|October 2018 Health Newsletter
Summer is upon us.
Make sure you take care of your body , many of us take better care of our cars then we do our bodies.
Drink lots of water and make sure you exercise.
If you have neck pains, back pains , headaches, shoulder pains, wrist pains- or if you've been in an accident, or suffered an injury at work call our office for an evaluation.
Remember if you've been in an accident , the new laws state you must seek treatment within 14 days of the accident. So if you are unsure , call our office for an evaluation.
Dadeland/South Miami 305-586-8031
Yours in good health,
» National Chiropractic Health Month Starts October: Get Moving!
» Women: Want to Avoid Heart Failure? Try Walking
|National Chiropractic Health Month Starts October: Get Moving!
The American Chiropractic Association (ACA)
and chiropractors nationwide are promoting the benefits of movement to overall
health as well as the prevention of back pain during National Chiropractic
Health Month (NCHM) in October. This year’s theme, “Move 4 Life,” encourages
people to move more now so they will be able to move better later and avoid
chronic and painful conditions associated with sedentary lifestyles.
For information on the benefits of movement
and tips on how to stay active and prevent injury, visit www.acatoday.org/NCHM
and follow ACA on Facebook
--look for the hashtag
#Move4Life. (Those who would like to help promote NCHM can also find a campaign
with information and resources to share on social media and in their
Research shows there is a worldwide pandemic
of increasing inactivity. In the U.S., only about half of all adults get the
recommended amount of physical activity, putting them at greater risk of
cardiovascular disease and Type 2 diabetes as well as falls and low back pain.
“The bones, muscles and joints that make up
our body’s musculoskeletal system require regular movement to stay healthy and
function properly. As we age, we are more at risk of developing low back pain
and joint problems if we do not get enough physical activity,” said ACA
President N. Ray Tuck, Jr., DC. “With their non-drug approach, chiropractors
help people move better by relieving back and joint pain and improving joint
ACA offers additional information on how to
get and stay moving:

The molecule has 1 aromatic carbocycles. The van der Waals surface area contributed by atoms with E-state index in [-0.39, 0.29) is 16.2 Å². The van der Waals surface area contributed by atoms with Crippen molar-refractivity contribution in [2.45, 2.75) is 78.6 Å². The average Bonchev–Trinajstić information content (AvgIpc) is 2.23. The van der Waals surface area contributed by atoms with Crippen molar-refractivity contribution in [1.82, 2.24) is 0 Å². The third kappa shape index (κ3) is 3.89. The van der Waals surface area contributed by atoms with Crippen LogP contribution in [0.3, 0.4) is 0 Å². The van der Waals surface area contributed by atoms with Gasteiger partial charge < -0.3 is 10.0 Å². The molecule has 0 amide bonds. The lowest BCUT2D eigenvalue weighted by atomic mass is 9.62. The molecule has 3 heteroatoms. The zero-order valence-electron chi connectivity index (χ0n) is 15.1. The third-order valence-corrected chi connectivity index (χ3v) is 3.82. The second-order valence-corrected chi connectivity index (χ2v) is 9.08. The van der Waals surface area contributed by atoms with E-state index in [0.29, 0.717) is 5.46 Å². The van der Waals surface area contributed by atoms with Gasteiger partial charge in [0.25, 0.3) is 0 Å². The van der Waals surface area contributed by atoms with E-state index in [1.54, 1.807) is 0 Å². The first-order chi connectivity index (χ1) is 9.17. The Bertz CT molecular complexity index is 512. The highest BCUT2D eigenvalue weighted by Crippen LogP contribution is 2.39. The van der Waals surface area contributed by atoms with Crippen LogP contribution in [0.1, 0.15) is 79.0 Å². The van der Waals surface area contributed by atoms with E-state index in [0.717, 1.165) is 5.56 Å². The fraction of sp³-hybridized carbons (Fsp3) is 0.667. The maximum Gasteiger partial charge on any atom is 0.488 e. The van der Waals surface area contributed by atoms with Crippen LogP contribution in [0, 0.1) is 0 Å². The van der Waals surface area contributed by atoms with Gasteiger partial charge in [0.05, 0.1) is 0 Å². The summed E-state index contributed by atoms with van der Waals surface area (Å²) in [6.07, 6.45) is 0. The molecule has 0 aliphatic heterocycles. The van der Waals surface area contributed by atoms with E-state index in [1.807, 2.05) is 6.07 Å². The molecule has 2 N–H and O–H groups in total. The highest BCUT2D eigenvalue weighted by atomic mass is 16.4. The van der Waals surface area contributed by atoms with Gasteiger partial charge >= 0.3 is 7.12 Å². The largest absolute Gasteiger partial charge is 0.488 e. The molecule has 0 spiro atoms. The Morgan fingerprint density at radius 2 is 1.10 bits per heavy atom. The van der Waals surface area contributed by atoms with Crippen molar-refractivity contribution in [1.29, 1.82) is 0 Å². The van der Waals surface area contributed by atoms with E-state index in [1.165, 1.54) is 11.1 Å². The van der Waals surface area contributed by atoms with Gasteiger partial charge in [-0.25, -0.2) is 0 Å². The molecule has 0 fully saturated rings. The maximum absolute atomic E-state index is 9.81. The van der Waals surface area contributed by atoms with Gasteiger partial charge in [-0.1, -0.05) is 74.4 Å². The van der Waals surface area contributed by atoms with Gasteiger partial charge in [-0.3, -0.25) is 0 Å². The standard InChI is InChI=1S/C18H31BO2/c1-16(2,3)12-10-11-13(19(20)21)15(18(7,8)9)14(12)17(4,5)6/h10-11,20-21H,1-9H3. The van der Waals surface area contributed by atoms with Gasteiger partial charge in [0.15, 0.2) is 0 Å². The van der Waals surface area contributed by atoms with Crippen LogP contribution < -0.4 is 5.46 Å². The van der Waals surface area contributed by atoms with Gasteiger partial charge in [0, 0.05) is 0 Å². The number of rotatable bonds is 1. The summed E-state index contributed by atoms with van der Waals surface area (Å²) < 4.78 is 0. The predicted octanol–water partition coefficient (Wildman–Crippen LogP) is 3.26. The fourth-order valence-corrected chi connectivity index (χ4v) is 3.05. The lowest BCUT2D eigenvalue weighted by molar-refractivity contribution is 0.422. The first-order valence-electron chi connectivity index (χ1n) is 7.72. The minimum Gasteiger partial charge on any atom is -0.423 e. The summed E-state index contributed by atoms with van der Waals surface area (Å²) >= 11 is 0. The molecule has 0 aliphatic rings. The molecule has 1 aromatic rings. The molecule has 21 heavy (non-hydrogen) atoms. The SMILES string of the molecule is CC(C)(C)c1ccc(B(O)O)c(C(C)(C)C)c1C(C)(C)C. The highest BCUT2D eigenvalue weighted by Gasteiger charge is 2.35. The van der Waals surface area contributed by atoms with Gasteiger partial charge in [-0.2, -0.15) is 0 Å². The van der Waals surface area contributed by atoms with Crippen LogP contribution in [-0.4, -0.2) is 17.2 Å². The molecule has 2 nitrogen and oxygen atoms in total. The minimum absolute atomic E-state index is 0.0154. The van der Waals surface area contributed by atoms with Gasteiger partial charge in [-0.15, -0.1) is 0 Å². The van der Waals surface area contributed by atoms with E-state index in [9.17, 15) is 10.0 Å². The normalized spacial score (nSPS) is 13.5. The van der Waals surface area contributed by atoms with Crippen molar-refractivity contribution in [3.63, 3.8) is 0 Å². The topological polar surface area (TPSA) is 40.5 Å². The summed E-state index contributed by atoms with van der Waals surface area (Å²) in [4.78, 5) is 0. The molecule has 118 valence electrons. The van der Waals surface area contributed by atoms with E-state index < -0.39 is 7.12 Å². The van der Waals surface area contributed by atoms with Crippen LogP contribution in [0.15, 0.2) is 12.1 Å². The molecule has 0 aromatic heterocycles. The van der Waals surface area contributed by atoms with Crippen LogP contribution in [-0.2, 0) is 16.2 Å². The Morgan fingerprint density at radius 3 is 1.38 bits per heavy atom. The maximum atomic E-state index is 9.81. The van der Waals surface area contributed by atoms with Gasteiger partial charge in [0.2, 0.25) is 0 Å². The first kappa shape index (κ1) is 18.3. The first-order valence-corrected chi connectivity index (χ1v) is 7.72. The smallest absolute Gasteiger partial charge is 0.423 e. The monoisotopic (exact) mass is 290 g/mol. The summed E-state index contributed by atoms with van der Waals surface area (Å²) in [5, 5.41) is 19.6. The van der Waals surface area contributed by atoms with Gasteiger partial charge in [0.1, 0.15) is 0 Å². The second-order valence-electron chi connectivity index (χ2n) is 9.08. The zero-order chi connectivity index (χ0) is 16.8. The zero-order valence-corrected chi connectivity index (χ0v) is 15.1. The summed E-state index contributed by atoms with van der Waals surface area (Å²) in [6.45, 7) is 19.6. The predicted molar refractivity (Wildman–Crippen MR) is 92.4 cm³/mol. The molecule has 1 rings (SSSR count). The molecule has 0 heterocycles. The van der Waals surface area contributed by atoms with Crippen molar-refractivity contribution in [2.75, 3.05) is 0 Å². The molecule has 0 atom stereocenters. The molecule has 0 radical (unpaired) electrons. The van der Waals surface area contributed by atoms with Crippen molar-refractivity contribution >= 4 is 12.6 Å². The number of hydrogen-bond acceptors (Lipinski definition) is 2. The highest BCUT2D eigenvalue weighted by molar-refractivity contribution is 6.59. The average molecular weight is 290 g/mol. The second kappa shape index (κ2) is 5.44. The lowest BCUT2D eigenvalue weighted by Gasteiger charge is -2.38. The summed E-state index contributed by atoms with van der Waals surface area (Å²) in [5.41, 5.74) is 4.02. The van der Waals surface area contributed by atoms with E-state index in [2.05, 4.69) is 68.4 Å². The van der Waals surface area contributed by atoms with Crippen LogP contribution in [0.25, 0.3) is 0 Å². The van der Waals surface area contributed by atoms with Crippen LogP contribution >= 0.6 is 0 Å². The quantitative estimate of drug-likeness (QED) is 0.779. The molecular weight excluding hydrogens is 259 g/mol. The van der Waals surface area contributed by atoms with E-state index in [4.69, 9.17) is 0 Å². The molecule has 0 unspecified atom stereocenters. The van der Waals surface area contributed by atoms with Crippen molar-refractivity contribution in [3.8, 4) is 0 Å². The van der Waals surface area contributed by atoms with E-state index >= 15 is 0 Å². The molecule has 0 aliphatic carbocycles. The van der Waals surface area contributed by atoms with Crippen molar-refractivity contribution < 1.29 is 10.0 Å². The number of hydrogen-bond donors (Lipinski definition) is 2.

Doctors of chiropractic practice a hands-on, drug-free approach to
health care and pain relief that includes patient examination, diagnosis and
treatment. In addition to their expertise in spinal manipulation, chiropractors
have broad diagnostic skills and are trained to recommend therapeutic and
rehabilitative exercises, and to provide nutritional, dietary and lifestyle
counseling. For more information, visit www.acatoday.org/patients.
- Good nutrition, ergonomic workspaces and
proper lifting and movement techniques can go a long way in helping people to
strengthen their spines and avoid disabling injuries and chronic back pain,
which often prevent regular physical activity.
- Consider weight-bearing exercises, such as walking,
which help maintain bone density over a lifetime and keep our skeletal bones
healthy and strong.
- When busy schedules are the obstacle, a
re-examination of personal priorities is sometimes necessary to restore balance
in life; make time for healthy habits such as physical activity.
Back pain is one of the most common conditions
for which prescription opioids are prescribed. It was once believed that pain
medication and bed rest were the best course of action for low back pain, but
research today supports first trying non-drug options for pain management, while
remaining as active as possible, before moving on to other options.
Author:American Chiropractic Association
Source:Online, acatoday.com. September 25, 2018.
Copyright:American Chiropractic Association 2018
|Women: Want to Avoid Heart Failure? Try Walking
New research suggests that women who exercise regularly, including walking, may lower their risk for heart failure. The study from researchers at the University of Buffalo in New York looked at over 137,000 women aged 50-79, of which over one-third had high blood pressure and other heart disease risk factors such as smoking and diabetes. After a follow-up period of 14 years, researchers found that the women who got some form of physical activity were less likely to suffer from heart failure (11%). Women with the highest levels of physical activity, meanwhile, were the least likely to suffer from heart failure (35%), as compared to women who got no exercise at all. In addition, women who got the most physical activity were the least likely to develop a sub-type of heart failure called reduced ejection fraction (32%) as compared to women who never exercised. 33% of the same group of women were also the least likely to develop another sub-type of heart failure called a preserved ejection fraction. One of the biggest findings from the study, however, is that walking works just as well as other forms of exercise, including more vigorous types. To discover how much exercise the women got, researchers studied answers to a questionnaire about exercise that every participant completed. As it turns out, walking was the most common type of physical activity reported.
Source:JACC: Heart Failure, online September 5, 2018.
Copyright:ProfessionalPlanets.com LLC 2018
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